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Keywords:

  • asthma;
  • atopy;
  • c-kit;
  • eosinophils;
  • mast cells;
  • SCF

Summary

Background Asthmatic airways are characterized by infiltration with a variety of inflammatory cells such as mast cells and eosinophils. Stem cell factor (SCF) is an important activating and chemotactic factor for both mast cells and eosinophils. In addition, it is a critical growth and differentiation factor for mast cells.

Objectives To investigate the contribution of SCF to the pathogenesis of asthma, we examined the expression of SCF and its receptor c-kit in bronchial biopsies and bronchoalveolar lavage (BAL) specimens obtained from asthmatic subjects (n=13) and non-asthmatic control subjects (n=10).

Methods SCF and c-kit were detected by in situ hybridization (ISH) and immunocytochemistry (ICC). In order to phenotype the cells expressing SCF and c-kit in asthmatic tissue and BAL cells, combined ISH and ICC were also performed.

Results There was a significant difference (P<0.001) in the SCF mRNA expression in asthmatic airway epithelium (70.38±12.33% positive cells) compared with controls (12.7±17.21% positive cells). There was also a significant difference in subepithelial SCF-mRNA expression, being higher in asthmatics (P<0.001). A significant difference was also found in c-kit receptor mRNA expression in asthmatic biopsies both in epithelium (P<0.001) and subepithelium (P<0.05) compared with controls. ICC results were consistent with the ISH for both SCF and c-kit receptor from asthmatics and controls. The SCF and c-kit receptor mRNA and immunoreactivity in cells recovered from bronchial washing were also significantly higher in asthmatics compared with controls (P<0.05). While SCF expression was localized predominantly in the epithelial layer in bronchial biopsy tissues, alveolar macrophages were found to be the major source of SCF in bronchial washing from asthmatic subjects.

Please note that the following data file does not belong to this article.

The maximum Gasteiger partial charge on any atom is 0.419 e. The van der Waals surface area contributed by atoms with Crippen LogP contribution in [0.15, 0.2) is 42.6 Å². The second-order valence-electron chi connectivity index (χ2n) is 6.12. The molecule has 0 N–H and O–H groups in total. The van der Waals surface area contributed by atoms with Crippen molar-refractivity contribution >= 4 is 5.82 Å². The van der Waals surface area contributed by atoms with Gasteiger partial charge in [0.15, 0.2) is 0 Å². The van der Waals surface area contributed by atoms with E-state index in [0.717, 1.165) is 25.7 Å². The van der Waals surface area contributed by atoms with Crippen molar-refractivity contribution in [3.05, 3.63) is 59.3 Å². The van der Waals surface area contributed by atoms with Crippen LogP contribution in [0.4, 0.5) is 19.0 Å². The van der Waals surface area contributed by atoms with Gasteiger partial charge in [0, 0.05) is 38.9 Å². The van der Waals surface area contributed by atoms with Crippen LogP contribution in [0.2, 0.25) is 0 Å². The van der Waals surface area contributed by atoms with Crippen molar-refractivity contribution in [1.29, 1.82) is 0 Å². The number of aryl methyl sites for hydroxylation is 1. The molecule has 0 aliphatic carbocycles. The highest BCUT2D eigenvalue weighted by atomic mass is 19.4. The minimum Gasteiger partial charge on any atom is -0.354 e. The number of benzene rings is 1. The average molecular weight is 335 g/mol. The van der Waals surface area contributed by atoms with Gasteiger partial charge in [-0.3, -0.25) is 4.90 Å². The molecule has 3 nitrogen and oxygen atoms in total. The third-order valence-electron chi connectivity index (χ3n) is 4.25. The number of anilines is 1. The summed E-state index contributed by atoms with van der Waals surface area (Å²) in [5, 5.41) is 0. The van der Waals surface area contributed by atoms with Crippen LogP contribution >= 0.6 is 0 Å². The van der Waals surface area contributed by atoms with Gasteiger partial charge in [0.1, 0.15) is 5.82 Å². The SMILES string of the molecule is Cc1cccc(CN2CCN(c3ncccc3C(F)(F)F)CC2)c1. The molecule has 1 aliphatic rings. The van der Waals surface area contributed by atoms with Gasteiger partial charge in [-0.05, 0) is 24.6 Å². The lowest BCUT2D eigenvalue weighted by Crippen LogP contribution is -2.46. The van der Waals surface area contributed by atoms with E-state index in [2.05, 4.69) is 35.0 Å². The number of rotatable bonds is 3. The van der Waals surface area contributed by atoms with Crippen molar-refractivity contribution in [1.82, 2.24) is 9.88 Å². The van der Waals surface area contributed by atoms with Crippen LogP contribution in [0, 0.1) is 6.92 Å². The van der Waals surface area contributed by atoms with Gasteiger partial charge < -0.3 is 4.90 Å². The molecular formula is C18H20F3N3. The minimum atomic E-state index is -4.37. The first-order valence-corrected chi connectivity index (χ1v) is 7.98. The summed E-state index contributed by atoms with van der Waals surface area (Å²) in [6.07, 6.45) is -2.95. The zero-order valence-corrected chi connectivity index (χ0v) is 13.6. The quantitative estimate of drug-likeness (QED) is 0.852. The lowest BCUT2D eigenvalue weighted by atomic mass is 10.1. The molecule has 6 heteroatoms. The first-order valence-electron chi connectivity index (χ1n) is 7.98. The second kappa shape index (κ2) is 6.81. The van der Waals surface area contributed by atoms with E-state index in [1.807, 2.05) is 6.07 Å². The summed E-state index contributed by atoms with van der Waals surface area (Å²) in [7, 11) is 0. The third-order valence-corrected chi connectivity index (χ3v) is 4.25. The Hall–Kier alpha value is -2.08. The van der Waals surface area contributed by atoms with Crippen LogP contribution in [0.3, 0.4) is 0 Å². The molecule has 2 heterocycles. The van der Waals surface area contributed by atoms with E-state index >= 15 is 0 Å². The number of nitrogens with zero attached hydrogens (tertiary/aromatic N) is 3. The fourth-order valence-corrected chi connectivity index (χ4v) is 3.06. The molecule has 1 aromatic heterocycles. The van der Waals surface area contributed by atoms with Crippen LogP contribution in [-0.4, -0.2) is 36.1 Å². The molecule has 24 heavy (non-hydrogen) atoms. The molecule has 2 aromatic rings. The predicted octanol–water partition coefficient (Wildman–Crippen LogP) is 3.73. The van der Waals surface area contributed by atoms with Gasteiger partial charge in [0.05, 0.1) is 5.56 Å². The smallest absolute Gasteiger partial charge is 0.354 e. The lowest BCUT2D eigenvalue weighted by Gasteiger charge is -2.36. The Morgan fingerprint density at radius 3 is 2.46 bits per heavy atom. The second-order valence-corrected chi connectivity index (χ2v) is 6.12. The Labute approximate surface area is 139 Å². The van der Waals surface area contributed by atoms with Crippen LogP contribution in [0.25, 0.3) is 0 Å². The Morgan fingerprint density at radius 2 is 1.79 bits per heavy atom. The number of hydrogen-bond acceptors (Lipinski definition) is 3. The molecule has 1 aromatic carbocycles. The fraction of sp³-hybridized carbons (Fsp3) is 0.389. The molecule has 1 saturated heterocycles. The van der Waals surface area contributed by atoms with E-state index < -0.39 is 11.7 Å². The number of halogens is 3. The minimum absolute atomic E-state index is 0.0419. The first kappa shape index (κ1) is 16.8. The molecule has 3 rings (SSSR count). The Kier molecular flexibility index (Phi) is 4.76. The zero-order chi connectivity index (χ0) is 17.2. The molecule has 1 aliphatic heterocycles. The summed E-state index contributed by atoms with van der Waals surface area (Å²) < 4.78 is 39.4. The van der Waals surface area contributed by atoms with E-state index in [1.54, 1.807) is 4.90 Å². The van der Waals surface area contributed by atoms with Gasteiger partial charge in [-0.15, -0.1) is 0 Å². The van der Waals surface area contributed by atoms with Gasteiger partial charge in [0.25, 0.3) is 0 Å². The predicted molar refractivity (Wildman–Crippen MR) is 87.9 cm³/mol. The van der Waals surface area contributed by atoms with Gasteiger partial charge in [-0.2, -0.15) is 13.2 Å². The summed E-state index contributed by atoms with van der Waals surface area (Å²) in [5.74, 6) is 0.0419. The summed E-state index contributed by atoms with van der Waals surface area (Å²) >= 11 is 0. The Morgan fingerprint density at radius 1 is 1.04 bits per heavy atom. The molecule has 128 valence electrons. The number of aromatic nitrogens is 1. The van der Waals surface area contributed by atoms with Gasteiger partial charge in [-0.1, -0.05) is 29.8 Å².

Conclusion The results of this study demonstrate the increased expression of SCF and its receptor, c-kit within human asthmatic airways, which suggests an important role of this cytokine in the pathophysiology of asthma.